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Thomas, Zito put a big hurt on O's


Looking back, the game was likely decided in the first inning yesterday afternoon, when Frank Thomas sent Kris Benson's hanging curveball into left field for a two-run single.

But it would take several more innings for the frustration of another series loss and another futile outing against a tough left-hander to surface. After getting thrown out at first base on a weak sixth-inning ground ball, Miguel Tejada, one of numerous Orioles hitters to be reduced to meek swings by Oakland Athletics ace Barry Zito, turned around and angrily spiked his helmet to the dirt.

The helmet was flung with enough velocity that it spun for several moments before first base coach Rick Dempsey retrieved it. The gesture symbolized a lifeless afternoon for the Orioles, who mustered next to nothing off Zito in a 5-1 loss before an announced crowd of 29,407 at Camden Yards in the rubber game of the series.

"Like everybody says, he's a good pitcher," said Tejada, a former teammate of Zito's in Oakland. "He throws the ball where he wants, and we swung at a lot of bad pitches, too."

Zito (10-6) allowed five hits and one earned run through seven innings, easily winning his matchup with Benson, who has lost four straight starts to fall to 9-9. After a rocky first inning, Benson surrendered a bases-empty homer to Milton Bradley in the third and then back-to-back bases-empty homers to Eric Chavez and Thomas in the sixth.

Thomas, whom the Orioles (44-53) considered signing this offseason before they were scared off by his medical reports, was 2-for-4 with three RBIs.

"Sometimes I don't come through for the team myself so as far as getting the team into a roll and stuff like that, it sometimes boils down to the pitching," Benson said. "And today, I didn't get the results that I wanted for them and put them in a hole in the first inning. Against a guy like [Zito], a good left-handed pitcher, you've got to keep the score down to a minimum."

Zito was in trouble on only a few occasions yesterday. Corey Patterson got the Orioles' first hit leading off the third inning, and he moved to second on Nick Markakis' one-out single. But Zito, using his usually steady diet of off-speed stuff and mixing it with his below 90-mph fastball, got Luis Terrero and Melvin Mora on pop-ups.

"He mixed his pitches great, his curveball, his changeup, his slider, his sinker," said designated hitter Kevin Millar, who had two of the Orioles' six hits. "He kept us off-balance enough that we just never could get anything going off him. When he throws all his pitches in any sequence, he makes it tough. He's one of the better ones out there."

Said manager Sam Perlozzo, whose Orioles fell to 9-23 in games facing left-handed starters: "He was pretty tough. I thought he got better as he went on. He changed speeds, got the breaking ball and the good changeup over today. When he threw his 87-mph fastball, it kind of snuck in there on us."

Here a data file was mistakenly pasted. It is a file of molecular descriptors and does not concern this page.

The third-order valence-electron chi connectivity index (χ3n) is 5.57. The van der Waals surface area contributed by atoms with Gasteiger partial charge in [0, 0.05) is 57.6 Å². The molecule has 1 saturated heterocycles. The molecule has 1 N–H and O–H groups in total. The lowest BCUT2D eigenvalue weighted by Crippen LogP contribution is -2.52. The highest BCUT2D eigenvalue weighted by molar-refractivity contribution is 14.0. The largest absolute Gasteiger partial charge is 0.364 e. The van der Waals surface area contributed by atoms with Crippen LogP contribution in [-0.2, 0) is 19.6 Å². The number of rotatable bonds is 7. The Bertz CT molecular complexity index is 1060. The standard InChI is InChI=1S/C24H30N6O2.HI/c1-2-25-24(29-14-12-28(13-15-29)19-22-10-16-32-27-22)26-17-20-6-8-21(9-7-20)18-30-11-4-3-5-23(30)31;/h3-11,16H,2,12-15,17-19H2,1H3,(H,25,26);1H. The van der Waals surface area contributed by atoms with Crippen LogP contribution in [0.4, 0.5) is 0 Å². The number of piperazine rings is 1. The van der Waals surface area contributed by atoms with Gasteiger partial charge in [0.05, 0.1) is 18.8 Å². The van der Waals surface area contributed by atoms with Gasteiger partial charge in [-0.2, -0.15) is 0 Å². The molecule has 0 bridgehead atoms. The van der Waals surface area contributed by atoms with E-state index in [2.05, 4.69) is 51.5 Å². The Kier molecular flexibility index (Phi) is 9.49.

Zito took a three-hit shutout into the seventh inning before the Orioles finally strung together some offense. Millar hit a one-out double that just got past a diving Bradley. He advanced to third on a passed ball and scored when catcher Ramon Hernandez dumped a single into right field to cut Oakland's lead to 5-1.

Patterson then reached on an error by A's first baseman Mark Kotsay, putting men on first and third with one out. However, Chris Gomez, playing in place of Brian Roberts, whom Perlozzo felt needed a day off, bounced into an inning-ending double play. Perlozzo, whose bench was limited with Javy Lopez still hobbled by back problems, said he was saving Roberts if Gomez's spot came up in the ninth inning and the game was still hanging in the balance.

"I thought he really needed a day off," Perlozzo said of Roberts, who is 2-for-22 for his career against Zito. "He hadn't really had much success off Zito in the past. He needed a little rest, so he got it today, and he'll be back in there."

Bruce Chen kept the Orioles' deficit at four runs with three scoreless - and hitless - innings. That was one of the few positives that the Orioles could take into today's day off.

It was little solace to Benson, who pitched a four-hitter in his last outing against the Texas Rangers but lost, 2-1. He didn't think his execution was much different yesterday from last week. The results certainly were.

"They get some timely hits," he said. "I got the ball up in the air on some pitches that caught too much of the plate. ... The two changeups I threw against Texas were hit for ground ball double plays and these were hit for home runs. It's just the way it goes sometimes, but I felt like everything else was fine."

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